UWI vice-chancellor demits office in 2015

Vice-Chancellor of the University of the West Indies (UWI), Professor E. Nigel Harris, will demit office in April, 2015, after ten years in the post. And during his last year as a senior administrator at the region’s leading tertiary institution, he will be focusing on expanding the linkages between community colleges in the UWI’s 14 countries and teacher and other colleges in Jamaica.

E. Nigel Harris
E. Nigel Harris

A statement issued by the UWI today, announcing his departure, indicated that he “plans to expand access to students in tertiary level institutions which become linked to The UWI via online and video-streaming modalities within the context of the Open Campus/Single Virtual University Space”. The Guyanese-born professor sees the last decade as a journey of growth and transformation for the university, with enrolment more than doubling, reaching approximately 50,000 – large by any global measure. This has been accompanied by growth in the number of students achieving both undergraduate and graduate degrees –– a total of 9,000 to 10,000 annually.

Applications have also doubled to approximately 30,000 annually and about half of these are admitted. This growth has been supported by the expansion of physical facilities on all campuses –– in excess of 500,000 square feet, and exponential growth in ICT support and electronic library resources. Revenues have doubled largely due to growth in non-governmental institutional initiatives.

“Heightened attentiveness to teaching quality and other quality assurance modalities have maintained high standards despite the growth in student numbers. In addition, dozens of undergraduate and postgraduate programmes have been introduced; many designed to meet workforce needs in the region and global workplace,” the academic explained. He pointed, in particular, to the launch of the Open Campus in 2008 which provides online degree and professional programmes to students anywhere in the Caribbean, with particular attention to UWI countries without residential campuses.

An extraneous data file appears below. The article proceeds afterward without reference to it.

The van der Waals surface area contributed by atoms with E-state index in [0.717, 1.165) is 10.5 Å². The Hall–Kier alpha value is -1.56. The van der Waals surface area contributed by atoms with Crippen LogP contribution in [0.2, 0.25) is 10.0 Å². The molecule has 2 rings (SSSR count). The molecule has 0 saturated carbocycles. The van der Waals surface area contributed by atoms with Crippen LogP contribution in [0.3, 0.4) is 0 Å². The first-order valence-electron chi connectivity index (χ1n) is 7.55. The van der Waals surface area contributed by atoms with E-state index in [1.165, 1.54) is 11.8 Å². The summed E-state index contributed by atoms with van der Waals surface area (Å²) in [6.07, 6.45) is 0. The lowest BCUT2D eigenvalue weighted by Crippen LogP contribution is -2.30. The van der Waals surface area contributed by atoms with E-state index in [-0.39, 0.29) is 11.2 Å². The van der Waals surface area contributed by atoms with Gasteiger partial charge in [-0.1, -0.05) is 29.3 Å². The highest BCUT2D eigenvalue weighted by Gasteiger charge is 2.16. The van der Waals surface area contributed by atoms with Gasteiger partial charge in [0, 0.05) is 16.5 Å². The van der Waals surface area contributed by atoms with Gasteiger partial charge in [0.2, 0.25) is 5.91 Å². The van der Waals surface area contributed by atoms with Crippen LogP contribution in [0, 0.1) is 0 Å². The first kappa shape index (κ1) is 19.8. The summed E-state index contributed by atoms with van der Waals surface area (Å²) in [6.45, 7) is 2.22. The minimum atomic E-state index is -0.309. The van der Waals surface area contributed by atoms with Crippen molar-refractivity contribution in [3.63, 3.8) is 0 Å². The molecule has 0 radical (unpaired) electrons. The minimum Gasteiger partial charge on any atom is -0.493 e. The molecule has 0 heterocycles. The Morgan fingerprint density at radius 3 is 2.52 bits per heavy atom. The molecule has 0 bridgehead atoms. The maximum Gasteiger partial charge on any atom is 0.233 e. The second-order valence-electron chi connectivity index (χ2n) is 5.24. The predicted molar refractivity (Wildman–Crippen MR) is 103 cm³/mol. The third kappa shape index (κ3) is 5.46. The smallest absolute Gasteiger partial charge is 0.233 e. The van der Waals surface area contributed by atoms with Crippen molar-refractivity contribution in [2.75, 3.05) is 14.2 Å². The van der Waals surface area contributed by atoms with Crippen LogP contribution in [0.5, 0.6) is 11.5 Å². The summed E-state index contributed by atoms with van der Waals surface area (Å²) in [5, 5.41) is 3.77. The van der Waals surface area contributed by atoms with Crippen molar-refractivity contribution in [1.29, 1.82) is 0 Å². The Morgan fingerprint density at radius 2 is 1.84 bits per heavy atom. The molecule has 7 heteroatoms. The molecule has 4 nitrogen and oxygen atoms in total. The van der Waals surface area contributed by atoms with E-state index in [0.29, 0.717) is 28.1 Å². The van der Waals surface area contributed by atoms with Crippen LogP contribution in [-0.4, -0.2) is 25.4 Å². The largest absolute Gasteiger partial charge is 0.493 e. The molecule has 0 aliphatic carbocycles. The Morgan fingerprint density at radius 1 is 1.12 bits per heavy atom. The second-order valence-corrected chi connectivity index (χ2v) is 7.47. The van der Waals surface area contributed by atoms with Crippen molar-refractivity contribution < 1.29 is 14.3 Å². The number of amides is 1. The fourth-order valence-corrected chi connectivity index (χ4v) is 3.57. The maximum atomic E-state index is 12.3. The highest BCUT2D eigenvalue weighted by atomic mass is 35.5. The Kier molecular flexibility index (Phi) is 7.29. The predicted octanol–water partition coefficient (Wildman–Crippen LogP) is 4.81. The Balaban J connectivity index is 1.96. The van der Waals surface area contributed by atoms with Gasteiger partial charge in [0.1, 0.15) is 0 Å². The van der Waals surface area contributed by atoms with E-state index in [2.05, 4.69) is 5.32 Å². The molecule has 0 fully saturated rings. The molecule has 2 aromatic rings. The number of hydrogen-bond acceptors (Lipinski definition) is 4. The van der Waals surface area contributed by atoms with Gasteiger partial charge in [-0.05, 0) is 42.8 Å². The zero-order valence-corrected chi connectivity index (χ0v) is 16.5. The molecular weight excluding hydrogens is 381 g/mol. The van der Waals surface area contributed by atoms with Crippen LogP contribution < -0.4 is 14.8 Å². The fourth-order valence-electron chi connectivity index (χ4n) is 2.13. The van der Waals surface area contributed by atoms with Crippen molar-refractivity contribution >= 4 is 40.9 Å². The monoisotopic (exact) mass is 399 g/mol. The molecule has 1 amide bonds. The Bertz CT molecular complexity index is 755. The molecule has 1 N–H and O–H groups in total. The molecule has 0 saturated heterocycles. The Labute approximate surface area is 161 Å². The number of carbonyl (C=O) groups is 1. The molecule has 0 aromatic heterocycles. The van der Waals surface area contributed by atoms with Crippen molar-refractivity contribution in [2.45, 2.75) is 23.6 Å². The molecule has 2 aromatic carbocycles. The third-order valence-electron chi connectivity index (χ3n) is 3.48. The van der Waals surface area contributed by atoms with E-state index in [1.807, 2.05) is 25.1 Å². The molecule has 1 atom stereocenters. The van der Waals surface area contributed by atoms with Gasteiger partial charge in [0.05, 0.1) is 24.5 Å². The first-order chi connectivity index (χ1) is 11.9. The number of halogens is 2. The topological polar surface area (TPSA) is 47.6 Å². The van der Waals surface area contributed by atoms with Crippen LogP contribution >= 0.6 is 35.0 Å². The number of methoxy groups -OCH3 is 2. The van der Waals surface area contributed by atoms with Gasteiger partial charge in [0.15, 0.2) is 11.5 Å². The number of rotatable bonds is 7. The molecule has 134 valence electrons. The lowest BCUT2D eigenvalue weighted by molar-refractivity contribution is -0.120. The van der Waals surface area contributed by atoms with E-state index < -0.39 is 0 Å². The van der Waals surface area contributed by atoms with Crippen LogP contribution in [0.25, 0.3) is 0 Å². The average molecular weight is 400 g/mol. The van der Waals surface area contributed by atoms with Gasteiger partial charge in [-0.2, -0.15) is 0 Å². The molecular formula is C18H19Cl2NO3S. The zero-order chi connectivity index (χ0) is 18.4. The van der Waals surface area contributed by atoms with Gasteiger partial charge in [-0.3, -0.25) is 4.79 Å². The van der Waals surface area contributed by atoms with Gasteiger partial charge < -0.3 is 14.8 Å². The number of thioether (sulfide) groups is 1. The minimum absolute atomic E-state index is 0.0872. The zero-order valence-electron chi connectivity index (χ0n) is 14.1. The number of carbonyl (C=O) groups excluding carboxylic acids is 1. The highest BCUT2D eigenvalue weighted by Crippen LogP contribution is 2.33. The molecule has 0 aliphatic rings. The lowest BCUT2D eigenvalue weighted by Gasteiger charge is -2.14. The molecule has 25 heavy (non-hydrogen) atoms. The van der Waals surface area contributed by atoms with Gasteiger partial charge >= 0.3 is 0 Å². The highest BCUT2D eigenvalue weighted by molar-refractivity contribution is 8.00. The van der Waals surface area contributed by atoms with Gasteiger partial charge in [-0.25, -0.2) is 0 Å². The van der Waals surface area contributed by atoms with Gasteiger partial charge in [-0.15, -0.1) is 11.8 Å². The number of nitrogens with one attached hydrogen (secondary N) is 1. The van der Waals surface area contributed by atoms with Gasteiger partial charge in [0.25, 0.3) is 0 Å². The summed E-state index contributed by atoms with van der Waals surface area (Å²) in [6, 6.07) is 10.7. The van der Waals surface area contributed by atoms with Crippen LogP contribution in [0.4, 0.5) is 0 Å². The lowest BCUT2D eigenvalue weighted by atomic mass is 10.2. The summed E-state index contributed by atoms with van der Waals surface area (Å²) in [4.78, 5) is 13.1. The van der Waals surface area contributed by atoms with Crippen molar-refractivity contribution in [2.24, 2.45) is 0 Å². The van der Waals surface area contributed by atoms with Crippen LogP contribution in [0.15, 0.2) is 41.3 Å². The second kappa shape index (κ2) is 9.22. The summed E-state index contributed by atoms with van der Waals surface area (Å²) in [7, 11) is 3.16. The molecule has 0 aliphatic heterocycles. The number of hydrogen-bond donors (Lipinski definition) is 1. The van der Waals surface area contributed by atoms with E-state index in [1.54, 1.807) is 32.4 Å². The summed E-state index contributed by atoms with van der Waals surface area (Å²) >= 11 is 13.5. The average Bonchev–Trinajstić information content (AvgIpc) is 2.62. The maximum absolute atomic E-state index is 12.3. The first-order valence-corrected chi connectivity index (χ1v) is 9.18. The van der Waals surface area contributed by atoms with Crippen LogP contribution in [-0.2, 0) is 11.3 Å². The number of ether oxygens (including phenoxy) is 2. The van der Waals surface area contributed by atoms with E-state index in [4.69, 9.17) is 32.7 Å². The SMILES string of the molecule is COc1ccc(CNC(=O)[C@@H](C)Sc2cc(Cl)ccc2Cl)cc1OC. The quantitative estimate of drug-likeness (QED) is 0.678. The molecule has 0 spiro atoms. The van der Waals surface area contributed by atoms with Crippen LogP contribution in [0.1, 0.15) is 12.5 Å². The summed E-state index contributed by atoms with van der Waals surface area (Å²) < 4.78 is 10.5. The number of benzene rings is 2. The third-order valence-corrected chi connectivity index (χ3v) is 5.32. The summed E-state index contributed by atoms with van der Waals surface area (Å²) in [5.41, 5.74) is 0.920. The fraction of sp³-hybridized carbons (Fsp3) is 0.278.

Enrolment in Open Campus degree programmes exceeds 6,000 students and it is anticipated those numbers will grow exponentially with the introduction of video streaming to create virtual classrooms. Vice-chancellor Harris said the award of a multimillion-dollar grant to the Open Campus from the Canadian government made the possibility of programme expansion by distance a reality.

The UWI has received more and larger research awards primarily from international funding agencies, several of which address regional issues such as marine studies, issues of sustainability in small-island states, agriculture and food security, chronic non-communicable diseases, HIV/AIDS, disaster risk reduction, biosafety, renewable energy and other topics.

“Some of these grants,” vice-chancellor Harris said, “enabled the UWI to link with many regional and international universities – some 150 universities in 50 countries. Particular attention will continue to be placed on areas of research that can contribute to regional development and on innovative research ideas that can be commercialized.

“The UWI has more than 25 patents, some of which can possibly be transformed into gainful industries. There has also been an expansion in international linkages, especially with Latin America, Europe, China, Africa and India. Visibility has grown as evidenced by the election of administrative and academic staff as well as student representatives to leadership posts in several international bodies.”

In the last few years, both Bermuda and the Turks and Caicos have become members of the UWI family and its presence is being courted in countries like Haiti and San Andrés Island. Alumni engagement has also significantly increased, with generous support from organizations such as the American Foundation For The UWI, the British Foundation For The UWI and the Canadian Gala Committee.

The vice-chancellor noted, however, that financial stability was a major challenge, bearing in mind the economically challenging time for Caribbean governments. While university revenues have nearly doubled in the last decade, largely through the efforts of the campuses to grow non-Governmental revenues, the economic travails of many contributing countries in the wake of the global economic collapse in 2008 has resulted in arrears in payment by regional governments.

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